Starting last summer, staff at the Sonoco Recycling facility in Savannah took a hard look at its business operations, in terms of both cost and sustainability. Working together, the team realized that by diverting dry waste material from their normal waste streams and taking it to a waste-to-energy service provider every month, they could save money and lessen their environmental impact. Now, only wet or bulky waste goes in the Dumpster, and all other waste is converted to energy via hauling trips that are often combined with normal hauling operations to optimize freight cost and lessen the facility’s carbon footprint. “This process change is a first for a Sonoco Recycling location,” said Mike Pope, general manager and president, Sonoco Recycling. “The plant is doing a great job capturing a large amount of waste for recovery in waste-to-energy programming, and their improvements have positive implications for both sustainability and cost savings.”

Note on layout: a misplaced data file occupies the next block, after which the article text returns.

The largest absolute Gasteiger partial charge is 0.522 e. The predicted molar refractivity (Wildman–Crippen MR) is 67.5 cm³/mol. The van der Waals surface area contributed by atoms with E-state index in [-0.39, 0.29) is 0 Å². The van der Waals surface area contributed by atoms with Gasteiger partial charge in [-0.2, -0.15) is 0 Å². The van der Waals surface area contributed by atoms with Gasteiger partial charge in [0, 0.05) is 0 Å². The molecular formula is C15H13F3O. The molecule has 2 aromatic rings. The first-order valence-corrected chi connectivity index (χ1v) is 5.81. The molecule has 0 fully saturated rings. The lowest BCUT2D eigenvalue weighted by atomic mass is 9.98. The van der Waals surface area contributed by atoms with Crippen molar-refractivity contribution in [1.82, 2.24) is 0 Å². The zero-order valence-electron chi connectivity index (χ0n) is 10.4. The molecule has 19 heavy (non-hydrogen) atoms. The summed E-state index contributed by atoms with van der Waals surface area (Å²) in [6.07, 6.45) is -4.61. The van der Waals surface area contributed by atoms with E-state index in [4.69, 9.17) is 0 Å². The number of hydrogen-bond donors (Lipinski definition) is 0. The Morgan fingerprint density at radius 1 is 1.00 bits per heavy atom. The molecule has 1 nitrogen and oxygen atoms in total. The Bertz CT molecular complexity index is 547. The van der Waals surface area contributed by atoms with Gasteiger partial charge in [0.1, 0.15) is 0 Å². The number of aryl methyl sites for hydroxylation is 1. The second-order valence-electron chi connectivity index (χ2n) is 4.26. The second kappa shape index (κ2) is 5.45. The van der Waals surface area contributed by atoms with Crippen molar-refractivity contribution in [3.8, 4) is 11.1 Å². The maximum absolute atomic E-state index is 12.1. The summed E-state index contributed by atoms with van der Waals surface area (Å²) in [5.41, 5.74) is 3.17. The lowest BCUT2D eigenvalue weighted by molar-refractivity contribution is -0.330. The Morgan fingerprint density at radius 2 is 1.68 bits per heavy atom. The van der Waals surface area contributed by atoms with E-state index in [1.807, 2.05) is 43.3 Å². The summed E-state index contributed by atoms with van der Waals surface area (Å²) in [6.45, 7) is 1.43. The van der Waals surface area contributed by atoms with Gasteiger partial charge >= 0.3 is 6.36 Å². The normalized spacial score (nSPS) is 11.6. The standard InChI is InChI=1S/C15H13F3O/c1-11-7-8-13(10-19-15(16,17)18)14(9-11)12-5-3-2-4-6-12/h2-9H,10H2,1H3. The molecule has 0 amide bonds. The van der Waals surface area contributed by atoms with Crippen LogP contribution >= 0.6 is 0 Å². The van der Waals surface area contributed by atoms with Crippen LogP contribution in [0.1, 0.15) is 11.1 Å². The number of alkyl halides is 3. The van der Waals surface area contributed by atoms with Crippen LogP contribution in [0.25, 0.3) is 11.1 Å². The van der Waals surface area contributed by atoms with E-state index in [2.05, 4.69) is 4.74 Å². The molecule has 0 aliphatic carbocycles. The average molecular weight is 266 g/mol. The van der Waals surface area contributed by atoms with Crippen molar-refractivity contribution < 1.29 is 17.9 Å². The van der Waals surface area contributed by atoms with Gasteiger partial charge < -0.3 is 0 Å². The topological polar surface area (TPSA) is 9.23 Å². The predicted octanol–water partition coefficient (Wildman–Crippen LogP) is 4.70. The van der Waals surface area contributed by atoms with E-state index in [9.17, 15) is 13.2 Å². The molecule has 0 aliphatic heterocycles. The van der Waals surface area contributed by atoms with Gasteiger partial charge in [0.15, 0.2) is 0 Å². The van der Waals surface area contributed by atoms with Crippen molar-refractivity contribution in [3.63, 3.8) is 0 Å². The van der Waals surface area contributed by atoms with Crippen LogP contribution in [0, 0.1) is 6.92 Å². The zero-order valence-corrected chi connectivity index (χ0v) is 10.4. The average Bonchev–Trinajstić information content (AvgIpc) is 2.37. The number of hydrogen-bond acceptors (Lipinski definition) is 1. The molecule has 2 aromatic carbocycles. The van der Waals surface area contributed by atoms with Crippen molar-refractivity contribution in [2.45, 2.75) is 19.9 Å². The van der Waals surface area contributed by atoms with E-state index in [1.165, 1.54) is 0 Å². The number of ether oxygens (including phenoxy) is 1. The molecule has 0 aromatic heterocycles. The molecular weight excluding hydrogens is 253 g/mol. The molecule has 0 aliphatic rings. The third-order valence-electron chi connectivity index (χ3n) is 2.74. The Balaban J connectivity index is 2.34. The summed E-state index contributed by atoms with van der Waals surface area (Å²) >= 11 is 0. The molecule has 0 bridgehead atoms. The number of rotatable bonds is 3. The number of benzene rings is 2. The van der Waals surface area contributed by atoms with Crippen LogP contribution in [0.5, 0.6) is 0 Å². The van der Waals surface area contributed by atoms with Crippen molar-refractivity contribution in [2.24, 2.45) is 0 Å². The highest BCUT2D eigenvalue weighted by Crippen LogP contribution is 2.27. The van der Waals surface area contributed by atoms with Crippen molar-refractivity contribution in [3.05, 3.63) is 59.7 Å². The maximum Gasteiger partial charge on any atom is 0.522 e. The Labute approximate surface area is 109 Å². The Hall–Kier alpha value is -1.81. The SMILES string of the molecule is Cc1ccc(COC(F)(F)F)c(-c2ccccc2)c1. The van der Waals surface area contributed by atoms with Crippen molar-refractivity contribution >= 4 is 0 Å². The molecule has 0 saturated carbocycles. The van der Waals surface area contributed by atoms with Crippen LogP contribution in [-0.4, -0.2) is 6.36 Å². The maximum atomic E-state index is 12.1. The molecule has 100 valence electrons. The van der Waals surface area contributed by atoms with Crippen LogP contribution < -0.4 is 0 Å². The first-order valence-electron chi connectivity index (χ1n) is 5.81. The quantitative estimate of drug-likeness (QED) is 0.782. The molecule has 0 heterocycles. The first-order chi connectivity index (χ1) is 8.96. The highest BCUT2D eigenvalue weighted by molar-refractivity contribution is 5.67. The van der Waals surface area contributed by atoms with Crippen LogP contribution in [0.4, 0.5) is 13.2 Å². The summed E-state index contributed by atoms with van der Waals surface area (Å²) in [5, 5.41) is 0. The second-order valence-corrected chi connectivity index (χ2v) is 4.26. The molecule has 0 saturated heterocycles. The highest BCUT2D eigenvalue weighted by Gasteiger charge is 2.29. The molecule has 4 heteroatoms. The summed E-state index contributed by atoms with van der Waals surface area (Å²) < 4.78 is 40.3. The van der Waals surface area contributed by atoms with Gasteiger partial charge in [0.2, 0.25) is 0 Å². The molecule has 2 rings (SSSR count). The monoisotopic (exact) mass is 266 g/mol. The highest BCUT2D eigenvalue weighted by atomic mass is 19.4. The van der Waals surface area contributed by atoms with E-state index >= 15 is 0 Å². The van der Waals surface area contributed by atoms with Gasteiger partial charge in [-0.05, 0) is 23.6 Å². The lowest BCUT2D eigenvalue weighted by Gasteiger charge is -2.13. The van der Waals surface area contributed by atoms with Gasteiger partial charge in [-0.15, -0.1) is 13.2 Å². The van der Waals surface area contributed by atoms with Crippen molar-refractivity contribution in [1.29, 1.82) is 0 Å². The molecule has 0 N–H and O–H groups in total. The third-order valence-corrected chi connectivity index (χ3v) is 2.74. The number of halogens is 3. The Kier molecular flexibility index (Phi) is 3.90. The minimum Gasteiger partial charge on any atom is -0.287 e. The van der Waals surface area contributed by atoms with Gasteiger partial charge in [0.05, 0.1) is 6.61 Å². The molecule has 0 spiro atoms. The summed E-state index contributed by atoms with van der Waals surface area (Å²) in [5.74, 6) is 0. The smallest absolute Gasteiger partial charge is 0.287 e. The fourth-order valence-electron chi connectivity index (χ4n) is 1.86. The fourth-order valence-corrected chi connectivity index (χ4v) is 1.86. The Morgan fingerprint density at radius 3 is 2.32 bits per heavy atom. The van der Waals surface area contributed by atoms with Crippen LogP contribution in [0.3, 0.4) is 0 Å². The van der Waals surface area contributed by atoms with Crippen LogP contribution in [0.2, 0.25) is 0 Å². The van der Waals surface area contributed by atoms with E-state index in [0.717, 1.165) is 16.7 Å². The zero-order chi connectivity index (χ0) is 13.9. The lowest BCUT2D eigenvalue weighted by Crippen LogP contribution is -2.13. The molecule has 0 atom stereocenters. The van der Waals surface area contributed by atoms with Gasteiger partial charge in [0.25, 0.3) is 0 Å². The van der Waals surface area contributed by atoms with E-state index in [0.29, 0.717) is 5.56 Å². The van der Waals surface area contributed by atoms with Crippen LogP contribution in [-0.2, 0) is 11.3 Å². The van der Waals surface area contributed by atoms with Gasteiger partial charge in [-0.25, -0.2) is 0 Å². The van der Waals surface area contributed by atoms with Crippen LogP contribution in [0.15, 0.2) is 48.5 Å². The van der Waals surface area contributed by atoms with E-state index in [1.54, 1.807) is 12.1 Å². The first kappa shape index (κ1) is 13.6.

The American Forest & Paper Association (AF&PA) today announced that 65.4 percent of paper consumed in the U.S. was recovered for recycling in 2014.
U.S. paper recovery rate statistics are available at www.paperrecycles.org/statistics.
“U.S. paper recovery’s ongoing success is possible thanks to the voluntary, market-driven product recovery system,” said AF&PA President and CEO Donna Harman.
“Industry education programs and initiatives, and the millions of Americans who recycle every day help ensure continuously high paper recovery rates,” said AF&PA Board Chairman and Sappi North America President and CEO Mark Gardner.
The annual paper recovery rate has nearly doubled since 1990 and the industry has set a goal to exceed 70 percent paper recovery by 2020 as part of its Better Practices, Better Planet 2020 sustainability initiative. Paper recovery for recycling helps extend the useful life of paper and paper-based packaging products, making it an integral part of the industry’s sustainability story.